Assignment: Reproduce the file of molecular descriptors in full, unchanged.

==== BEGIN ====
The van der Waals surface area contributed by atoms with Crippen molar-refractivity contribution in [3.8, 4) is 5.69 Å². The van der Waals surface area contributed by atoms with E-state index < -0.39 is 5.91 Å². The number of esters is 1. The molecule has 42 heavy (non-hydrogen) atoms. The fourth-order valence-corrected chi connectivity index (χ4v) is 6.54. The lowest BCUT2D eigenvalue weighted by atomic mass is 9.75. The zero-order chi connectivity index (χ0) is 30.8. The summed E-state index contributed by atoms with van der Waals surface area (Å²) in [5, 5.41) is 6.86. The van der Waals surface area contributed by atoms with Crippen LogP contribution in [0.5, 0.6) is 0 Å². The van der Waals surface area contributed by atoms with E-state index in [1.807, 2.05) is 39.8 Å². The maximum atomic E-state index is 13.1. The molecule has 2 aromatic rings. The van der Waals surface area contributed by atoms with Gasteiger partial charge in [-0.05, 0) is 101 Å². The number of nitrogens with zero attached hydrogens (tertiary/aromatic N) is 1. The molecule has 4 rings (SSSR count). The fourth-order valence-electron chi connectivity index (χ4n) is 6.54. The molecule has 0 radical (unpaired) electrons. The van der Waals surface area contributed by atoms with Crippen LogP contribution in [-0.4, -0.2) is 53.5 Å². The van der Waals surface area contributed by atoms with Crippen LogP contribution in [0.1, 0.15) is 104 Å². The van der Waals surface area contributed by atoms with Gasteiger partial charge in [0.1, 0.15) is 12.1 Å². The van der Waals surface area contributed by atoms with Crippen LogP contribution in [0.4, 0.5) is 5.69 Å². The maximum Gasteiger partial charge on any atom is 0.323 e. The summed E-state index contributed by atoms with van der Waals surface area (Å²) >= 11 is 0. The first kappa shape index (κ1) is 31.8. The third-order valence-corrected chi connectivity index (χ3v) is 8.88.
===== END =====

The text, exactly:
The van der Waals surface area contributed by atoms with Crippen molar-refractivity contribution in [3.8, 4) is 5.69 Å². The van der Waals surface area contributed by atoms with E-state index < -0.39 is 5.91 Å². The number of esters is 1. The molecule has 42 heavy (non-hydrogen) atoms. The fourth-order valence-corrected chi connectivity index (χ4v) is 6.54. The lowest BCUT2D eigenvalue weighted by atomic mass is 9.75. The zero-order chi connectivity index (χ0) is 30.8. The summed E-state index contributed by atoms with van der Waals surface area (Å²) in [5, 5.41) is 6.86. The van der Waals surface area contributed by atoms with Crippen LogP contribution in [0.5, 0.6) is 0 Å². The van der Waals surface area contributed by atoms with E-state index in [1.807, 2.05) is 39.8 Å². The maximum atomic E-state index is 13.1. The molecule has 2 aromatic rings. The van der Waals surface area contributed by atoms with Gasteiger partial charge in [-0.05, 0) is 101 Å². The number of nitrogens with zero attached hydrogens (tertiary/aromatic N) is 1. The molecule has 4 rings (SSSR count). The fourth-order valence-electron chi connectivity index (χ4n) is 6.54. The molecule has 0 radical (unpaired) electrons. The van der Waals surface area contributed by atoms with Crippen LogP contribution in [-0.4, -0.2) is 53.5 Å². The van der Waals surface area contributed by atoms with Crippen LogP contribution in [0.1, 0.15) is 104 Å². The van der Waals surface area contributed by atoms with Gasteiger partial charge in [0.1, 0.15) is 12.1 Å². The van der Waals surface area contributed by atoms with Crippen LogP contribution in [0.4, 0.5) is 5.69 Å². The maximum Gasteiger partial charge on any atom is 0.323 e. The summed E-state index contributed by atoms with van der Waals surface area (Å²) >= 11 is 0. The first kappa shape index (κ1) is 31.8. The third-order valence-corrected chi connectivity index (χ3v) is 8.88.